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Red Acres Is the Place for Me

Family-farm livin’ and sustainability in Cedar City

Written by Austen Diamond

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Red Acre Farm   |  Austen Diamond

A hand-painted, wooden sign welcomes guests onto Red Acre Farm with a fitting quip: “Free to Roam.” 

Squealing, gleeful children — and free-range chickens alike — careen around picnic tables set under an old oak. A respite from the scorching southern Utah summer sun, the welcome shade is busy with activity as families break bread. 

It’s Thursday noon, a time when folks roam the farm, and then settle down to enjoy Red Acre’s weekly lunch offering, made from farm-grown and locally-sourced ingredients. Lively Americana might be an apt summary of the atmosphere today, here in the shade where locals gather and travelers are welcomed. 

“This farm, it’s so much more than just food,” says Sarah Patterson, owner and head farmer. “It’s a way of life and the heart of the community.”

Summer activities offer a flavor of what this sustainable farm is all about, thanks to a weekly al fresco lunch, a monthly breakfast and gourmet farm-to-fork fundraising feasts in the fields. Also on Red Acre’s schedule are live concerts (where burgers are served), plus farmhouse cooking classes.

Red Acre’s weekly lunch offering is made from farm-grown and locally-sourced ingredients.

Photo: Austen Diamond

Photo: Austen Diamond

Photo: Austen Diamond

Located on the outskirts of Cedar City, Red Acre Farm is a small agricultural operation that offers an intriguing reversal of the family farm story. Red Acre was launched when Sarah was 12, “a home school project gone bad,” laughs Symbria, her mother.

The Pattersons had landed in Cedar City, transplanted from Los Angeles, aiming to get away from hectic city life. Here, Sarah saw the expansive field that was now home, and desired to have a horse, chickens and grow a few vegetables. 

But big ambitions sprang from small seedlings. Within no time, she had more food than she could handle and began a side hustle. By the time she was 14, Sarah was selling her produce, then she launched the Red Acre Farm CSA, which easily oversold its original allotment. Back then, there was only one other CSA in the area, Symbria says. 

By the time she turned 16, both of Sarah’s parents worked for her, making Red Acre Farm the sole income for the Patterson family. Now, some 10 years later, Red Acre sells more than 85 shares of its CSA annually, as well as hosting a whole’s summer’s worth of activities.

Patterson, along with her mother Symbria, are dedicated to natural, organic farming methods. Happy animals, water conservation and composting techniques showcase how a farm can be a vibrant closed-loop ecosystem. 

The bread-and-butter offerings of Red Acre Farm are modeled after traditional Community Supported Agriculture collectives. Patrons invest in the farm, and in return, receive a weekly share of whatever is harvested. Sometimes, staples are delivered, and other times, it’s a culinary surprise following the whim of nature and the farmer.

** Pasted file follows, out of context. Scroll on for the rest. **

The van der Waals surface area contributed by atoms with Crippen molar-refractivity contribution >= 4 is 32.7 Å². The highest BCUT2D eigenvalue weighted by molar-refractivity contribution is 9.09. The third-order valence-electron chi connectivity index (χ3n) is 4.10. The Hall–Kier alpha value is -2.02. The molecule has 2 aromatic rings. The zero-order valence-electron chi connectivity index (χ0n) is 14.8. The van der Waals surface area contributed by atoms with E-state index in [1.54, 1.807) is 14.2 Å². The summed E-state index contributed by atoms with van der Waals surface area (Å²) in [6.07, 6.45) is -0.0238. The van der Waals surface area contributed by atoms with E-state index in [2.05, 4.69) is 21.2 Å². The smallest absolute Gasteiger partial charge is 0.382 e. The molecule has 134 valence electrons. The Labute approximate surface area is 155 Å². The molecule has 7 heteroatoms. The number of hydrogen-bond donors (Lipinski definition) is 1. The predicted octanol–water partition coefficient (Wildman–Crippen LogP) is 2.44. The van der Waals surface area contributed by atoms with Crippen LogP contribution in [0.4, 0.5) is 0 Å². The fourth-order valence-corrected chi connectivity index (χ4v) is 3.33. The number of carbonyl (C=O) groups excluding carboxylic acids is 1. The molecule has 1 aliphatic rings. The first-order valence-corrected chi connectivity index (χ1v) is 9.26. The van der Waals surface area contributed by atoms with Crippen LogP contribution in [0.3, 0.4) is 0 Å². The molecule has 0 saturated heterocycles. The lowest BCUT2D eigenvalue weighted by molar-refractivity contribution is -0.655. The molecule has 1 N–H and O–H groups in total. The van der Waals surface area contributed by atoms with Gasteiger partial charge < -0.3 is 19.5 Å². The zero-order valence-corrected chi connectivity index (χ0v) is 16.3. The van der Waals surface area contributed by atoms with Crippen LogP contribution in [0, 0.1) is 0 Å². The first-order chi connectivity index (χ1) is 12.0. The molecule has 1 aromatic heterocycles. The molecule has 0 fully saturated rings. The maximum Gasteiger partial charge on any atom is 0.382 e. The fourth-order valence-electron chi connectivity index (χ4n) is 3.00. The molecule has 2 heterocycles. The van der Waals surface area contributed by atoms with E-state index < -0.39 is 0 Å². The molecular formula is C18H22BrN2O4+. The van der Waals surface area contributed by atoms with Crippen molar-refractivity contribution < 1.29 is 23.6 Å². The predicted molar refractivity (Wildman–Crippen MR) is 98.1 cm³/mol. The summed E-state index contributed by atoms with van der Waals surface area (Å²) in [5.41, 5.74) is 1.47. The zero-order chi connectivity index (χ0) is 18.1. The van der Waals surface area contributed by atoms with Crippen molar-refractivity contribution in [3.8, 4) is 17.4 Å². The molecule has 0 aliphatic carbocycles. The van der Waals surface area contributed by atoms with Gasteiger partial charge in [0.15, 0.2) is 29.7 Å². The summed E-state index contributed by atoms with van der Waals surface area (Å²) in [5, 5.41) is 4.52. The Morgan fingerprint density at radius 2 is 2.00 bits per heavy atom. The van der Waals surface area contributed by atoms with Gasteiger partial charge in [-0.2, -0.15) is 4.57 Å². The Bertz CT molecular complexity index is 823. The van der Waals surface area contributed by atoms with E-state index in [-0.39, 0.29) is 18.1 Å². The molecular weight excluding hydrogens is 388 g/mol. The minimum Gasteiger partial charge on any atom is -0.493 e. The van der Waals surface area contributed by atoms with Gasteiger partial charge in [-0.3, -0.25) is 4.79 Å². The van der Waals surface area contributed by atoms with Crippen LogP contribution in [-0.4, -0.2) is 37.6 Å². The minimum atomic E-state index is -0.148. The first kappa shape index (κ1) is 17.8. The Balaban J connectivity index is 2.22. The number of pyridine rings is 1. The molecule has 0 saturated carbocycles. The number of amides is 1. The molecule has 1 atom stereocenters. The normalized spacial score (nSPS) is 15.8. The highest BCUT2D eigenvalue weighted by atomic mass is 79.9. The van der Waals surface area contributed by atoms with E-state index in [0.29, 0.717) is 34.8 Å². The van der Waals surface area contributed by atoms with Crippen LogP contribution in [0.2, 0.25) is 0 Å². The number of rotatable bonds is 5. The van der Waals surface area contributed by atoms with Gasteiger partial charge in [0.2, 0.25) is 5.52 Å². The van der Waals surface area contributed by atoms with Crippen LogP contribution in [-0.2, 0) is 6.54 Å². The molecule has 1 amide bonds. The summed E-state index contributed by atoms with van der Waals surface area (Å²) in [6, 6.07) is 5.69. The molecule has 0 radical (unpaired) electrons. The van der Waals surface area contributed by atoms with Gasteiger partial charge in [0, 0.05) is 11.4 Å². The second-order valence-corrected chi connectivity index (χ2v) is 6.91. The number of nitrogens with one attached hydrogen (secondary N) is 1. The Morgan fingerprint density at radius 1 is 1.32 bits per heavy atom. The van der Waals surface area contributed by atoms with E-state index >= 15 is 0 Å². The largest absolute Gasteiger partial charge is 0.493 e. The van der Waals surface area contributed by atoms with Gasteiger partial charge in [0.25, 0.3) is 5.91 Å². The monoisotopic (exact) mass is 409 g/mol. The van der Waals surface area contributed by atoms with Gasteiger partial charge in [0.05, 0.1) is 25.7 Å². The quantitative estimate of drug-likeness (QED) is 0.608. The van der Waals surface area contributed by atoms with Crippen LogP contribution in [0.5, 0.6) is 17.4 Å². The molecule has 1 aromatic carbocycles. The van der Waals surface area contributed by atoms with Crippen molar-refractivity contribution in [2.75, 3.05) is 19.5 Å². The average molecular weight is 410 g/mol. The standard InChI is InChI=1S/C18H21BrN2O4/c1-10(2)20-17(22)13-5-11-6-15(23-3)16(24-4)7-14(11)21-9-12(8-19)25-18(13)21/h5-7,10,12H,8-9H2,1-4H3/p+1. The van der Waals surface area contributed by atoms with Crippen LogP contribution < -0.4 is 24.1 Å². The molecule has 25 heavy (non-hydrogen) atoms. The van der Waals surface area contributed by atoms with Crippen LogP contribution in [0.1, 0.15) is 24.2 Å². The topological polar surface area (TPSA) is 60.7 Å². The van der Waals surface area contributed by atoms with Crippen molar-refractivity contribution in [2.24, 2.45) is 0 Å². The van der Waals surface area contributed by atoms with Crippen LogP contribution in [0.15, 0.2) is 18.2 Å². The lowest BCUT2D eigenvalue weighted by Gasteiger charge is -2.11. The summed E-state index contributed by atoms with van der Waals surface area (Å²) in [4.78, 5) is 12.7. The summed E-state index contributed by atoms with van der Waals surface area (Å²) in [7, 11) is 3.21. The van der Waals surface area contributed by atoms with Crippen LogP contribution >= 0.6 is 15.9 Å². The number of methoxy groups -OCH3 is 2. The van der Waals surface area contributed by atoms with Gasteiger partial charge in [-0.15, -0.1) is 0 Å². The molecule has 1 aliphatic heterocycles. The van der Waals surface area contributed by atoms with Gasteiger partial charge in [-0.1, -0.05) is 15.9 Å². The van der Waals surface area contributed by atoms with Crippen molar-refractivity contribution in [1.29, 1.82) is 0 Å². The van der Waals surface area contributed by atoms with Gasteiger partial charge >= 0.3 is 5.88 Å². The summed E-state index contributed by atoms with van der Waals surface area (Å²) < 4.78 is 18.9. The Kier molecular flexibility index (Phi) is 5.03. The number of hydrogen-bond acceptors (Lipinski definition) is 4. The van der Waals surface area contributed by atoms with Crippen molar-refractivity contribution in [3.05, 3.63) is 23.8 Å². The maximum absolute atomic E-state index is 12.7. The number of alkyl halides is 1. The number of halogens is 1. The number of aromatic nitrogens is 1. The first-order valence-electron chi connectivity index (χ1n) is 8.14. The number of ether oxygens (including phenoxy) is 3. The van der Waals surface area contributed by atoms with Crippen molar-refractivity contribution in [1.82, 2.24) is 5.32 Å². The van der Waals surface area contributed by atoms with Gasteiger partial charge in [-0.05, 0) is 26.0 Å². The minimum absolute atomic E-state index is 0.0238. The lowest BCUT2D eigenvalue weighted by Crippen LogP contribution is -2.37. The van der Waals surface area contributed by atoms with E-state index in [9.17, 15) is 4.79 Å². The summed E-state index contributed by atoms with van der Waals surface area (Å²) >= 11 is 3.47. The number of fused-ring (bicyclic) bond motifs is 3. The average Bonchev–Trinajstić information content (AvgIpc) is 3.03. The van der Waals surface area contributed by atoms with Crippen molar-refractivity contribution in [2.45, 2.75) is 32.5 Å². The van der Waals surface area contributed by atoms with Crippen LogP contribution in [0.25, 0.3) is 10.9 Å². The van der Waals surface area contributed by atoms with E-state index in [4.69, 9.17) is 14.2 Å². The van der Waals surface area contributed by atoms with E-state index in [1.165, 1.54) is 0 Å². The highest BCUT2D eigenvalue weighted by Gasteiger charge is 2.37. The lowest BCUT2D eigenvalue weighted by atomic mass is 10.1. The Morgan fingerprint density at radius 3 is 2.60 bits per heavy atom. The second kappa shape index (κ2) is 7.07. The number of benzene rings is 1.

Photo: Austen Diamond

Sarah Patterson, along with her mother Symbria, are dedicated to natural, organic farming methods.

Photo: Austen Diamond

Unlike commercial agricultural farms, which define much of the nearby cultivated landscape, Red Acre grows produce for flavor, aroma, color and texture. In total, more than 170 varieties of vegetables, fruits and herbs are grown, by a handful of dedicated farmers, on this patch of red dirt. “When people come here, and they can see that there’s a person behind the food they eat, it becomes more real,” Patterson says.

Today, dishes clatter in the main house, the central hub of operations, as well as the Pattersons’ home. Patterson and her mother run around like chickens to sling today’s fare. The frenzy — well, that’s just farm life, extending on most days from sunrise to sundown and beyond.

Back outside, under the oak tree, today’s veritable spread of delightful provisions includes tamales, homemade salsa and a chocolate cookie. The sweetness of the fresh corn sings in the tamales, while you can taste the Cedar City summer in the salsa.

A small boy guards his tamale as an opportunistic chicken clucks underfoot. Parents guffaw loudly and goats "baa," carrying on their own conversations. The sounds of the farm are visceral and filled with life. 

Nearby, what could pass on first glance as a petting zoo — with more hand-painted signs labeling animals with names such as Mr. Tumnus, Daisy May and Persephone — contain a bevy of happy animals who contribute to the farm’s offerings.

Earlier this morning, during field chores at sunrise, the energy was equally frenetic, but the Pattersons were able to pause for a few moments to describe the farm’s origins. 

Beyond weekly veggie shares, Patterson and her mother have always been in farming for the bigger picture. That’s why they launched the Red Acre Center, a nonprofit to promote and protect farmers in rural areas who grow and sell local food. 

“We live in a food desert,” Patterson says. “We’re surrounded by ranch land and big agricultural farms, but so little of it is made available to us. Providing access to healthy, nutrient-dense food, growing it sustainably, healing the earth and creating space for the community — that’s what we are all about.” 

A swing by the farm makes this clear. And if you miss one of the farm’s many events, then visit the onsite market, affectionately called The Back Porch, to take a taste of Red Acre with you.

A small boy guards his tamale as an opportunistic chicken clucks underfoot.

Photo: Austen Diamond

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